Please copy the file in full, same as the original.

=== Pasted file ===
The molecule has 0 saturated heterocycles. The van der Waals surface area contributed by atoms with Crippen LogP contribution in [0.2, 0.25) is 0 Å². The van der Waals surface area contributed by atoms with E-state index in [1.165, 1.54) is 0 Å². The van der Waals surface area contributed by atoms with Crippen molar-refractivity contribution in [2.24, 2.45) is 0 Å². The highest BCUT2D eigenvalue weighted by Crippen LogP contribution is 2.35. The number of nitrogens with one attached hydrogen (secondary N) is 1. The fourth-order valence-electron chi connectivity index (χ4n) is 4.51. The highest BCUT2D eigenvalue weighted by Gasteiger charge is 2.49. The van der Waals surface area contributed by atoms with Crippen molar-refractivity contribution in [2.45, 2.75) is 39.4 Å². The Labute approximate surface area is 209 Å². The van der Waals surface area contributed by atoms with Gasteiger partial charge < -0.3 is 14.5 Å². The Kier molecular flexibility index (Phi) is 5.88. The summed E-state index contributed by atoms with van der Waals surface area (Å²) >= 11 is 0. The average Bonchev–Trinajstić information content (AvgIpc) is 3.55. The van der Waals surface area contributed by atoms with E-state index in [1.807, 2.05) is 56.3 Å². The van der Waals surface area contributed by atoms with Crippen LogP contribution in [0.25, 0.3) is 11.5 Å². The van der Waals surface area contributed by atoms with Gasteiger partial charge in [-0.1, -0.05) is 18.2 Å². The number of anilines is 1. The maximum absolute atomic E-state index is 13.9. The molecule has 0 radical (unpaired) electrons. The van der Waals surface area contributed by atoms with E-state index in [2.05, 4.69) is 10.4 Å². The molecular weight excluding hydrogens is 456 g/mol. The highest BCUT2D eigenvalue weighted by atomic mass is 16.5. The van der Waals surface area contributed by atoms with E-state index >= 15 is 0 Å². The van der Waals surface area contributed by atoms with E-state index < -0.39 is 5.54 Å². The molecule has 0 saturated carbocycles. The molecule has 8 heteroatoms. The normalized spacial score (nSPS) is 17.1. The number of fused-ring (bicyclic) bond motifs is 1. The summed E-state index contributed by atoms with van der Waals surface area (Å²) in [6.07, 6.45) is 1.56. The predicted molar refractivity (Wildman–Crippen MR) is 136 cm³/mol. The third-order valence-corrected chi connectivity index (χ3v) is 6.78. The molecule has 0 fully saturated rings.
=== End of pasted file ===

The molecule has 0 saturated heterocycles. The van der Waals surface area contributed by atoms with Crippen LogP contribution in [0.2, 0.25) is 0 Å². The van der Waals surface area contributed by atoms with E-state index in [1.165, 1.54) is 0 Å². The van der Waals surface area contributed by atoms with Crippen molar-refractivity contribution in [2.24, 2.45) is 0 Å². The highest BCUT2D eigenvalue weighted by Crippen LogP contribution is 2.35. The number of nitrogens with one attached hydrogen (secondary N) is 1. The fourth-order valence-electron chi connectivity index (χ4n) is 4.51. The highest BCUT2D eigenvalue weighted by Gasteiger charge is 2.49. The van der Waals surface area contributed by atoms with Crippen molar-refractivity contribution in [2.45, 2.75) is 39.4 Å². The Labute approximate surface area is 209 Å². The van der Waals surface area contributed by atoms with Gasteiger partial charge < -0.3 is 14.5 Å². The Kier molecular flexibility index (Phi) is 5.88. The summed E-state index contributed by atoms with van der Waals surface area (Å²) >= 11 is 0. The average Bonchev–Trinajstić information content (AvgIpc) is 3.55. The van der Waals surface area contributed by atoms with E-state index in [1.807, 2.05) is 56.3 Å². The van der Waals surface area contributed by atoms with Crippen LogP contribution in [0.25, 0.3) is 11.5 Å². The van der Waals surface area contributed by atoms with Gasteiger partial charge in [-0.1, -0.05) is 18.2 Å². The number of anilines is 1. The maximum absolute atomic E-state index is 13.9. The molecule has 0 radical (unpaired) electrons. The van der Waals surface area contributed by atoms with E-state index in [2.05, 4.69) is 10.4 Å². The molecular weight excluding hydrogens is 456 g/mol. The highest BCUT2D eigenvalue weighted by atomic mass is 16.5. The van der Waals surface area contributed by atoms with E-state index >= 15 is 0 Å². The van der Waals surface area contributed by atoms with E-state index < -0.39 is 5.54 Å². The molecule has 0 saturated carbocycles. The molecule has 8 heteroatoms. The normalized spacial score (nSPS) is 17.1. The number of fused-ring (bicyclic) bond motifs is 1. The summed E-state index contributed by atoms with van der Waals surface area (Å²) in [6.07, 6.45) is 1.56. The predicted molar refractivity (Wildman–Crippen MR) is 136 cm³/mol. The third-order valence-corrected chi connectivity index (χ3v) is 6.78. The molecule has 0 fully saturated rings.